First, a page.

Cover photo: Brittany Williams views one of many breathtaking waterfalls in the Fouta Djallon region of Guinea.
by Maureen Smith Martindale
When it comes to slowing deforestation in tropical woodlands around the planet, you might say Brittany Williams of World Wildlife Fund (WWF) helps others see the forest for the trees.
A former Peace Corps agroforestry extension agent in Guinea, Williams is now a forests and climate senior program officer for WWF, an international nonprofit that helps communities conserve needed natural resources, build sustainable markets and policies, and protect and restore species and habitats. Although her focus is international policy, she shared many ideas for how ordinary citizens can help.
“Deforestation needs to be stopped as quickly as possible,” said Williams. “Cutting down those trees and emitting those gases is irreversible in terms of climate change.” This destruction has had a huge impact since forests help regulate climate and water, and along with oceans absorb most of the carbon dioxide produced on the planet.
Taking action means slowing the alarming statistics about the stripping of trees and timber from the Amazon and other tropical forests that serve as home to much of the worlds’ biodiversity. Every six seconds, a swath of primary rainforest equivalent to about one soccer field was destroyed during 2019, according to Conservation International, and more than half the world’s tropical forests have been wiped out since the 1960s.
In the forests of Guinea, Brittany Williams crosses a suspension bridge.
“One of the biggest reasons for deforestation worldwide is commodity production” for international and domestic markets, Williams said. But on an individual level, ordinary citizens can make personal choices to join a growing movement to combat deforestation, “through your wallet and the ballot box,” she said.
The major commodities causing deforestation include palm oil, soy, timber, paper, beef and leather, which are present in over half of products in supermarkets, according to Forest 500, a project of Global Canopy, which tracks financing of commodities linked to deforestation and creates company rankings to hold them accountable.
Much palm oil comes from Indonesia and Malaysia, where producers create plantations in destroyed rainforest--host to orangutans, big cats, rhinos and elephants, Williams said. Other big contributors to deforestation are cocoa, largely grown in West Africa, often with human and labor rights issues, and coffee as well.
Curbing your consumption of red meat and these other products can help, said Willams. So can petitioning or writing to companies, as some are starting to listen. “Do as much due diligence as possible and demand that if I’m going to keep buying this, I want zero deforestation in your supply chain,” she said.
In the Kokoulo River valley in Guinea, Brittany Williams hiked with a local guide.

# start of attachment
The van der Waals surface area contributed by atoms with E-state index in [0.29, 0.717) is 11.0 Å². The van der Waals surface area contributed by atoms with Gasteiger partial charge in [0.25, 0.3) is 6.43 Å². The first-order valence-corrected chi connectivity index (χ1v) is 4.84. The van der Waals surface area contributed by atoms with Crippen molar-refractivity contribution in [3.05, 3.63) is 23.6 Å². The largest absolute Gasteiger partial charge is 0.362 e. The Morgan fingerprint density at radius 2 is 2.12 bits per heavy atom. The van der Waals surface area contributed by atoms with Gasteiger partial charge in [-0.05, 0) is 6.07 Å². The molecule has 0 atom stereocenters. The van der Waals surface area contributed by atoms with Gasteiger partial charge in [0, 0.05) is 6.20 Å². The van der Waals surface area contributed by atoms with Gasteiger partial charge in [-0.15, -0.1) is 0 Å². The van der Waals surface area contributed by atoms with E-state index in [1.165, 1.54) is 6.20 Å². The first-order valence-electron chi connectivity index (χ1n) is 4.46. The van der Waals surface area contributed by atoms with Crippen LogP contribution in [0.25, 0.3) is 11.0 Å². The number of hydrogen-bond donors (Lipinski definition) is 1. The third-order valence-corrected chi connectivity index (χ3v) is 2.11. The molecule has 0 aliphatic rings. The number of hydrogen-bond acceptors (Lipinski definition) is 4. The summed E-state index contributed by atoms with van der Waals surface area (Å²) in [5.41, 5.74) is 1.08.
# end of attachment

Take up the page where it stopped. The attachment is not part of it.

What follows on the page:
On a larger political level, a sea change is still needed, Williams said. Fortunately, the United States has laws to prevent import of illegally logged timber, but lacks legislation to stop import of other commodities produced through deforestation. Williams suggests “being really vocal and demanding change in all spheres of our society, telling your rep that you support forest and ecosystem protection around the world and here.”
On the international level, Williams helps develop guidance and strategies for countries around the world to reduce deforestation, to restore degraded forest landscapes, and to quantify and reduce emissions caused by land use change.
At United Nations headquarters for Barbados and the Eastern Caribbean, Brittany Williams worked on a climate change project.
In a report last year written by staff from United Nations, WWF, and Climate Focus, an international advisory company and think tank, she contributed to work assessing these targets, which will likely be discussed at the upcoming United Nations Climate Change Conference in Glasgow in November. She also recently co-authored a blog about how the 2015 Paris Agreement can continue to guide countries on climate actions.
Before joining World Wildlife Fund in 2019, Williams worked on an international agricultural development program under the United States Department of Agriculture (USDA) Foreign Agricultural Service, and was a climate policy intern for the United Nations Development Program. She holds a master’s degree in environmental management from Yale School of Forestry and Environmental Studies, and bachelor’s degrees in environmental policy, and international development and economics, from University of California, Berkeley.
Brittany Williams hikes near the active Pacaya Volcano in Guatemala while working for USDA Foreign Agricultural Service.
Growing up in Northern California, Williams said she always had an appreciation for nature, animals, and travel, and wanted to fuse those interests. She said that her Peace Corps service in agriculture and environmental education from 2011 to 2014 helped deepen her passion and give her practical experience in sustainable development.
“We are part of this ecosystem,” she said. “Sometimes our systems have destructive results, but being able to go out for a walk, hike, bike ride, or (visit a) park and support that system of land stewardship is a great way to remind ourselves of what we’re all fighting for.”